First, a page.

Content of Subject Curricula
The authors are not advocating a skills based curriculum (page 15), and it’s clear from their discussion of aims that they are thinking in terms of subjects, which is a welcome confirmation that history is here to stay (indeed this is one of the most welcome aspects of the rhetoric that has emerged from the Conservative government since its election).   They also deal sensibly with the false dichotomy that some raise between ‘skills’ and ‘knowledge’.  This too is welcome, and might have particular implications for the way that we address curricula in history.

As part of the goal of less prescription they recommend that foundation subjects have “significant but refined and condensed Programmes of Study, with minimal or no Attainment Targets” (page 25).

There are significant risks for history in this approach.

Turning first to the hope of “significant but refined and condensed Programmes of Study”; the report talks several times of ‘essential knowledge’ (pages 23, 26, 33, 43 and others).  The trouble with history is that much of it can be deemed essential, depending on who you talk to.  Every historian has a fact, or a figure or a person or a term’s scheme of work that they’d fight tooth and nail for in order that it be retained in their schemes of work.  That’s not the worst of it however.  In a multicultural society, what IS essential history?  Teledons and others have tried to answer this question, with varying degrees of success.

Even that is not the end of the problem for history teachers.  History is a political football.  Politicians and the media enjoy nothing more than a good kicking of the history curriculum.  How will it be possible, in this climate, to come up with ‘essential knowledge’ that can be taught as part of a slimmed down history curriculum when the Daily Mail can always come up with set of questions with which to test how much the nation knows.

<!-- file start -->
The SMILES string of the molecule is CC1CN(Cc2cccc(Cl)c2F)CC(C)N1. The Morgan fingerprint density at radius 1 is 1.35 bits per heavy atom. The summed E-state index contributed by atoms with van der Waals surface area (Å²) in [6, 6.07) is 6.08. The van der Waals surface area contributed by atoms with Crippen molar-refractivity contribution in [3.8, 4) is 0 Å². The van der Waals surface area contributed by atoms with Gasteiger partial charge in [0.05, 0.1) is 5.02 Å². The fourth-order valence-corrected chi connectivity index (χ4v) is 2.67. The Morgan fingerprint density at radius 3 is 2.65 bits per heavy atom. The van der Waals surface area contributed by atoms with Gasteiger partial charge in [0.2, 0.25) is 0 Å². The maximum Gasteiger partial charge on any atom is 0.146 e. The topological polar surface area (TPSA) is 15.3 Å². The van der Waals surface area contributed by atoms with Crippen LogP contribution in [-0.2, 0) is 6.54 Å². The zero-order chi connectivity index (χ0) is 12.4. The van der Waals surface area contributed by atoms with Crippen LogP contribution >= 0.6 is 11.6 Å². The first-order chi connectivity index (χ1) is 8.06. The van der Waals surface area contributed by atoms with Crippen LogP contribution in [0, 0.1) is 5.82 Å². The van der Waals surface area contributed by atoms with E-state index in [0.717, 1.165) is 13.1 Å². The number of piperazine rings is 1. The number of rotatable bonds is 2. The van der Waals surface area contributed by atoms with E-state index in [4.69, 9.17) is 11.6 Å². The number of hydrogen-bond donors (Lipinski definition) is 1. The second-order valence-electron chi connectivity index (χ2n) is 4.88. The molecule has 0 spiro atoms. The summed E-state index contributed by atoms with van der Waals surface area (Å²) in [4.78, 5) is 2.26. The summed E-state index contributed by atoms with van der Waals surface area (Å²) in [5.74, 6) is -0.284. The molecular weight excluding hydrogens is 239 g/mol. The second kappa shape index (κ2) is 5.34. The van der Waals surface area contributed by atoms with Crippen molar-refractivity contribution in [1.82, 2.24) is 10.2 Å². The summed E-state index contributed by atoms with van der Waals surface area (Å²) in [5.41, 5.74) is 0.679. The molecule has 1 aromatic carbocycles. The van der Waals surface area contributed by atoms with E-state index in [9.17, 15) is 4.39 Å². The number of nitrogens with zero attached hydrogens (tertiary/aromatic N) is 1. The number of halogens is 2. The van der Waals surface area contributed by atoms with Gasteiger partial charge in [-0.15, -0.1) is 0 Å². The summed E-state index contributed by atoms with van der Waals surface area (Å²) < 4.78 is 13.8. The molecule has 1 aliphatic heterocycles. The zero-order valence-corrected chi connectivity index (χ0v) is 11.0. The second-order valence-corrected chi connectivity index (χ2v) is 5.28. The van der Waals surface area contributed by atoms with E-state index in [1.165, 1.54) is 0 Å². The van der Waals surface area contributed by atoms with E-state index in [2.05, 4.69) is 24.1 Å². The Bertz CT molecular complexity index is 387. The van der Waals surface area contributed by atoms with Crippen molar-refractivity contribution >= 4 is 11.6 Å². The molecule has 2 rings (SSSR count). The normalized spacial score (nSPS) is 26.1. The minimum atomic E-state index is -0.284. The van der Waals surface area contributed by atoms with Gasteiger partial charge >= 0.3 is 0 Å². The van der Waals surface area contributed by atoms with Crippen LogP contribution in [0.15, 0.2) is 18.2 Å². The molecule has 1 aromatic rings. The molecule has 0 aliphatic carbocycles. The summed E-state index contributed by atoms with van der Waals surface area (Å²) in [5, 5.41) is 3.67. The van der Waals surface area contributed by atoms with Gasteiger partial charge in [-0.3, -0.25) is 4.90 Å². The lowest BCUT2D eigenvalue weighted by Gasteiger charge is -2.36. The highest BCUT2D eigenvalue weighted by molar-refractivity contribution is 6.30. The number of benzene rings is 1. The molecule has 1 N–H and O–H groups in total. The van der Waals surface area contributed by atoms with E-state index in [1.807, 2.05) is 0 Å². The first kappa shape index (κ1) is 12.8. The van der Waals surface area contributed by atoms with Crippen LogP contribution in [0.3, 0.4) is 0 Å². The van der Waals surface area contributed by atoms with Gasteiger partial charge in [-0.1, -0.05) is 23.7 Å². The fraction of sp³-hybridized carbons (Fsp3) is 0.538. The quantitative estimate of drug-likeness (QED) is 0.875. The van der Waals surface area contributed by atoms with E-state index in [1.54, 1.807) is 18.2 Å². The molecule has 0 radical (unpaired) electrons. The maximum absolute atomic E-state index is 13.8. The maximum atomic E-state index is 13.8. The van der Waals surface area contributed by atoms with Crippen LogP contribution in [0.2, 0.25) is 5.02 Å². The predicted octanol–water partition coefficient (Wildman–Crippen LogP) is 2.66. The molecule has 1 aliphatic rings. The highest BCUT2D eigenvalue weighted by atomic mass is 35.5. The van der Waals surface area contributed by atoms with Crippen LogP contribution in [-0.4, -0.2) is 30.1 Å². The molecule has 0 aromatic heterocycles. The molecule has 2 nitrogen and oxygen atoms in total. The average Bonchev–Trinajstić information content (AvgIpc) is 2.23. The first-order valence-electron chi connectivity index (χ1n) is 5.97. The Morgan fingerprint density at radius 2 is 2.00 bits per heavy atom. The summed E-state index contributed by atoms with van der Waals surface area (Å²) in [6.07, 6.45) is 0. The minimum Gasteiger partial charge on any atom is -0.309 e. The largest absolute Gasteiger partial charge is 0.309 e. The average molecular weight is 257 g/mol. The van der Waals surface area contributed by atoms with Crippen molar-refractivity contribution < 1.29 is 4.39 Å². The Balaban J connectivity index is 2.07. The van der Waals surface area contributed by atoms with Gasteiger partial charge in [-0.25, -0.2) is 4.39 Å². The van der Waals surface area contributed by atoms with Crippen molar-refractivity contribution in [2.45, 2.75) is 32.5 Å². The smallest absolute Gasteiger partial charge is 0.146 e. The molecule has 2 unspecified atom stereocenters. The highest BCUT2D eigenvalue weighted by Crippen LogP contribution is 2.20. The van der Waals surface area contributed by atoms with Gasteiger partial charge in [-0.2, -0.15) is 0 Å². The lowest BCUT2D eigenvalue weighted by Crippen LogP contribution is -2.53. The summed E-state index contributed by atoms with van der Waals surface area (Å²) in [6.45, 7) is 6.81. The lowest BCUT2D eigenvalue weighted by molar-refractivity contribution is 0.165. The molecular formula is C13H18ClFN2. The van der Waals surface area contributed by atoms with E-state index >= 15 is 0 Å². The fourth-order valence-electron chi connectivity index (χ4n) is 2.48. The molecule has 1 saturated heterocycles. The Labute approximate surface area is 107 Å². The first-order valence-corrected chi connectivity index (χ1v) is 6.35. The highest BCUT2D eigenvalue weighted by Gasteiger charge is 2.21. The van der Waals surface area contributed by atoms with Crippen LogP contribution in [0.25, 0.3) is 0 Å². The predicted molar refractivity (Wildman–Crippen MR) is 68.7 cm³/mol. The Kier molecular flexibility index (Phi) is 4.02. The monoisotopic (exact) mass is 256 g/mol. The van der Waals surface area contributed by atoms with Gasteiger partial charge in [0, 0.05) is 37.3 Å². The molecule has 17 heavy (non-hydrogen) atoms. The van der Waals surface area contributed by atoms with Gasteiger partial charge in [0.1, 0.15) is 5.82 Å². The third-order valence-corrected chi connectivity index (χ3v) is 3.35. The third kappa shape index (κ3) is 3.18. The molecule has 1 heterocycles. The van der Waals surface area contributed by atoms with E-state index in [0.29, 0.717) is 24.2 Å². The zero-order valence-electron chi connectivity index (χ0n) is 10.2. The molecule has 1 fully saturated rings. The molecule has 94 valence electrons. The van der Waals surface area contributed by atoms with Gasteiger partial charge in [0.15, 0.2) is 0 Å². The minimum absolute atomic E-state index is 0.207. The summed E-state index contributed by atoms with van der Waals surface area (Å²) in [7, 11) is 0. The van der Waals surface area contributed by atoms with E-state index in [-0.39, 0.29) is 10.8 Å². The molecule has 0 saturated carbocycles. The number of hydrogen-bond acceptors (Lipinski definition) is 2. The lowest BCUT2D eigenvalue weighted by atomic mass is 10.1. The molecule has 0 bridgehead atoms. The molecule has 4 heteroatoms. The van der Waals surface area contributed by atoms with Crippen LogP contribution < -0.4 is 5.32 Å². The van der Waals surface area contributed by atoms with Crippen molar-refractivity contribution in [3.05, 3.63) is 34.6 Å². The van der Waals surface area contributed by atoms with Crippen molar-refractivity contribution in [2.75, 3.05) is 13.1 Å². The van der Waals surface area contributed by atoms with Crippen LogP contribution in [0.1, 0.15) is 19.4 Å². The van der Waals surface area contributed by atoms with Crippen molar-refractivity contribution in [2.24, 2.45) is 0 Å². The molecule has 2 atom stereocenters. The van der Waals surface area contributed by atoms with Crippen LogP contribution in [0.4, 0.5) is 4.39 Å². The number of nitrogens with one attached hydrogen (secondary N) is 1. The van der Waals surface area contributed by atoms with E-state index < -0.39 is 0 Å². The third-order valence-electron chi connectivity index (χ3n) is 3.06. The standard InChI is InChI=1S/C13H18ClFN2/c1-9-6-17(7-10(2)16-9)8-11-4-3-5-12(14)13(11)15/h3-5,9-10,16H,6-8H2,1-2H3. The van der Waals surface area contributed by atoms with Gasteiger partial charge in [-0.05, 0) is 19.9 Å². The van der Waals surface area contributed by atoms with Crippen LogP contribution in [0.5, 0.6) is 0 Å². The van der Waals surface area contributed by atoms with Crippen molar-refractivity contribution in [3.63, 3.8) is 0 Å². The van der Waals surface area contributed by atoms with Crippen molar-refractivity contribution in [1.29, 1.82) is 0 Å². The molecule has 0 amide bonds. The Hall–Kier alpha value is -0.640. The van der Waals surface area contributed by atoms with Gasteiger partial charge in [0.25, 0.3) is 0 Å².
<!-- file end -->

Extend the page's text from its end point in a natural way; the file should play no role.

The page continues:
Without an attainment target history risks becoming a second class subject.  Unless there is a real change in the culturally instrumentalist approach that causes us to value certificates above learning, there is a risk that students will not see the point of studying a topic that they didn’t choose, and which there isn’t a national ‘level’ or some other measure of attainment.  Head teachers under increasing pressures of accountability and league tables have, in some schools, already confined history to the status of second class subject, as they chase the crucial figures for 5 A*-C GCSES including English and Maths.  If history is made ‘statutory’ at KS4, provision for many students may well be cursory.  The report’s claim that schools will be held to account for the quality of these curricula by parents and ofsted do not convince me, unless Ofsted’s re-mit and criteria can be meaningfully expanded from the kinds of statistical analysis that seems to drive them at the moment.

Formative Assessment